Glorious Inglourious Basterds
Immediately following the roll of the credits, I declared Inglourious Basterds to be my favorite film of the year thus far. Granted, the 2009 slate has been less than stellar and the usual Oscar-caliber suspects have yet to reveal themselves. That being said, my votes for the first batch of Academy Award nominations would be as follows:
Best Picture: Inglourious Basterds
Best Director: Quentin Tarantino
Best Screenplay: Quentin Tarantino
Best Supporting Actor: Christoph Waltz
Best Supporting Actress: Melanie Laurent
Tarantino has arguably the most unique eye and taste in contemporary cinema. To me, Inglourious Basterds is his finest film to date, in terms of story and cinematography. It is as if Tarantino dons a loaded orchestra wand, stands on a dais (eyes and grin equally wide and wild), and conducts the violent scenes before him with precision and maniacal joy. To be honest, I am not bothered or distracted by the violence in Tarantino films, because I interpret it more as artistic choreography than gratuitous bloodshed. Basterds is no exception.
Some directors seem to apply the overused slow motion (bullet time, time-lapse, etc.) technique to their films in order to accentuate the action. Tarantino, on the other hand, appears to specifically decelerate scenes to emphasize the emotion; he wants us to know exactly how his characters feel as they each administer their preferred method of vengeance or justice. That has never been more evident than it is in Basterds, and credit is due to the very talented ensemble as well as the man behind the lens.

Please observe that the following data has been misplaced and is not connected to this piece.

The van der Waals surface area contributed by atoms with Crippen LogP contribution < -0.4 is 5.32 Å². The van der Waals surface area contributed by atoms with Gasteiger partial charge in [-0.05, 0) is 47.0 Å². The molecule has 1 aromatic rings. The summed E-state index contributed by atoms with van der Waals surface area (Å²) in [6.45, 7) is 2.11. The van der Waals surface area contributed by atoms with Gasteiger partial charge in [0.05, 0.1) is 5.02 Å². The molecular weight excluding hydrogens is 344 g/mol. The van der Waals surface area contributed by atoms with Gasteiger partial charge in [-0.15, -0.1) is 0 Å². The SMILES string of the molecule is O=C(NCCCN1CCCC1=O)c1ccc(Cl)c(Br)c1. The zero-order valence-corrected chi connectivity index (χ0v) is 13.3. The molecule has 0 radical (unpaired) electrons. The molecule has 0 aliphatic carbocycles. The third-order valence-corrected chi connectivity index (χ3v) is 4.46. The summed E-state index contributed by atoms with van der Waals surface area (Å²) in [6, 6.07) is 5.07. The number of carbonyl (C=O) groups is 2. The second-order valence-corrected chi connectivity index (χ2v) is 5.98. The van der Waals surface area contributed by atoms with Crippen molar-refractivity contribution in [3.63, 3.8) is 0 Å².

The Basterds cast was actually a pleasant surprise. Frankly, this is Brad Pitt at his best. I was quite bored throughout The Curious Case of Benjamin Button, and thrilled to see Pitt finally reveal his truly dark humor roots in Basterds (versus his campy performance in Burn After Reading).
But I’ve rarely seen an actor steal an entire movie more deftly than Christoph Waltz, as Colonel Hans Landa. A seasoned actor from Austria and relative unknown in the U.S., Waltz is a knockout in Basterds, and a shoe-in for Supporting Actor when the 2009 Oscar nods are announced. Waltz plays Landa brilliantly, a disarmingly jolly menace with a similar disposition to The Joker (Heath Ledger, last year’s posthumous recipient in this category).
The two female leads in Basterds, Diane Kruger and Melanie Laurent, both imbue and arm their characters with the strength to more than hold their own among the overwhelmingly male cast. I was extremely impressed by and drawn to Laurent, an alluring French actress who is also worthy of acting accolades for this film when awards season arrives.
The soundtrack to Basterds features an eclectic mix of tracks that accompany and elevate certain scenes in the film beautifully. Tarantino rarely disappoints when it comes to the music that he meticulously chooses for his projects.
I’ve heard many refer to Inglourious Basterds as a Jewish revenge movie. I am Jewish, but that fact remains irrelevant with regard to my appreciation for this film on all levels. To me, a (historical or fictional) bad guy is a bad guy, whether in life or on screen. Obviously I am able to differentiate between reality and fantasy, and this movie was far easier for me to experience personally than the painfully authentic Schindler’s List. I admire both films for their direction and cinematography, and would argue that Basterds‘ remarkably unconventional perspective is as important in the educational entertainment landscape as one with a more historically accurate portrayal of that era, locale and war.
Basterds truly is a stunning piece of work; from script, structure and pace to the performances and overall aesthetic. While not for the faint at heart, it is a movie that I would recommend to those who appreciate the craft and art of filmmaking. You need not be a Tarantino loyalist to enjoy Basterds; you will be absolutely riveted from the incredibly tense and boldly diffuse first scene through the very rewarding conclusion.